The depth that this book goes into was incredible. It provides an interesting and honest look into the early life of one of the worlds most loved stars, and the inclusion of photographs adds a whole extra layer.

I found myself falling into this book, wanting to know more and more.

I've always had an interest in wartime experiences, which made this book even more compelling to me, and I was interested in the parallels between Audrey and Anne Frank.

This book gave a lot of information and was written in an interesting way, that kept me turning the pages.

I'd say, even if you've read other books about Audrey's life. This one is definitely worth a read as it goes into areas that a lot of other books hadn't touched.

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Audrey Hepburn has always been one of my favorite actress of all time, so I was very eager to read this biographical account of her life after the German invasion and the subsequent course of Nazi occupation of the Netherlands during WWll. She was ten when the war began and 15 when it ended. Her son Luca Dotti wrote the Foreword to this book thanking the author for writing the book. The book is well researched and gives a vivid insight into the personal tragic experiences, near starvation and other horrors she and her family went through during the war. Yet, they were resilient and courageous and were involved with the Dutch Resistance. Audrey became very involved in dance and ballet. She participated in ballet performances in order to help raise money for the Dutch resistance. I highly recommend this book.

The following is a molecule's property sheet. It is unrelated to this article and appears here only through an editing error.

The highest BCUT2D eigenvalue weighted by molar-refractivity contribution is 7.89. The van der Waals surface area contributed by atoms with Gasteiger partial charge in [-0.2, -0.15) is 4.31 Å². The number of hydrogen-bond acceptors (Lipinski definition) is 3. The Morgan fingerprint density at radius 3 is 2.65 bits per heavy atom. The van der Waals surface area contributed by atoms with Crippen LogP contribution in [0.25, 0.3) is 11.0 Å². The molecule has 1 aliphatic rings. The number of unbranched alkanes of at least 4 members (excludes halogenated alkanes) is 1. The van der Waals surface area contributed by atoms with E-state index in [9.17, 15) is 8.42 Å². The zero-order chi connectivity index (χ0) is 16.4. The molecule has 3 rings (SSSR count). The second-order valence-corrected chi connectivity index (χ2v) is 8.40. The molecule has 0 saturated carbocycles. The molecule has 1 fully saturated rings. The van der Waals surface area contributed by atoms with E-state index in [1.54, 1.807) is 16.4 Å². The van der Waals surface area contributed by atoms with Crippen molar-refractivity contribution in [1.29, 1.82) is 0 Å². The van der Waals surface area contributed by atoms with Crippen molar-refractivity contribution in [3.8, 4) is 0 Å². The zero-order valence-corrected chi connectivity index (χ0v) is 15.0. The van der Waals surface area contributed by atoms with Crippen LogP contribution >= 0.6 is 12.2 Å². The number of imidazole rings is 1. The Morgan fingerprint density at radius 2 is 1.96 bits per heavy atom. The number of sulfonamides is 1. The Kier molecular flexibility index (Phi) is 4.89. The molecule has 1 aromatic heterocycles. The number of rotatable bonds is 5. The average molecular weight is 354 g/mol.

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Icon. Muse. Activist. We all think we know the story of Hollywood star Audrey Hepburn. But this book, released on April 15th, just weeks before what would have been her 90th birthday, adds fighter, survivor and heroine to that list of superlatives, in this fascinating never before told story of her life during WW2.

Bestselling biographer Robert Matzen goes into great detail in this meticulously researched book. Even Audrey's son, Luca Dotti says the book is a "true gift".

Audrey was a shy and awkward ten year old when the war broke out. She lived her teenage years throughout the war which affected her greatly. But it also gave her empathy and a great understanding to protect children in one of her most satisfying roles, that of a UNICEF ambassador in later life.

During the war in the Dutch town of Velp, she witnessed unbelievable horrors that no young girl should see. Her and her family suffered great malnutrition and risked their lives helping a soldier hide in their home. 

This aspiring ballerina who would go on to be an Academy Award winner ate tulip bulbs to survive and helped her local doctor tend to the wounded as bombs flew over head.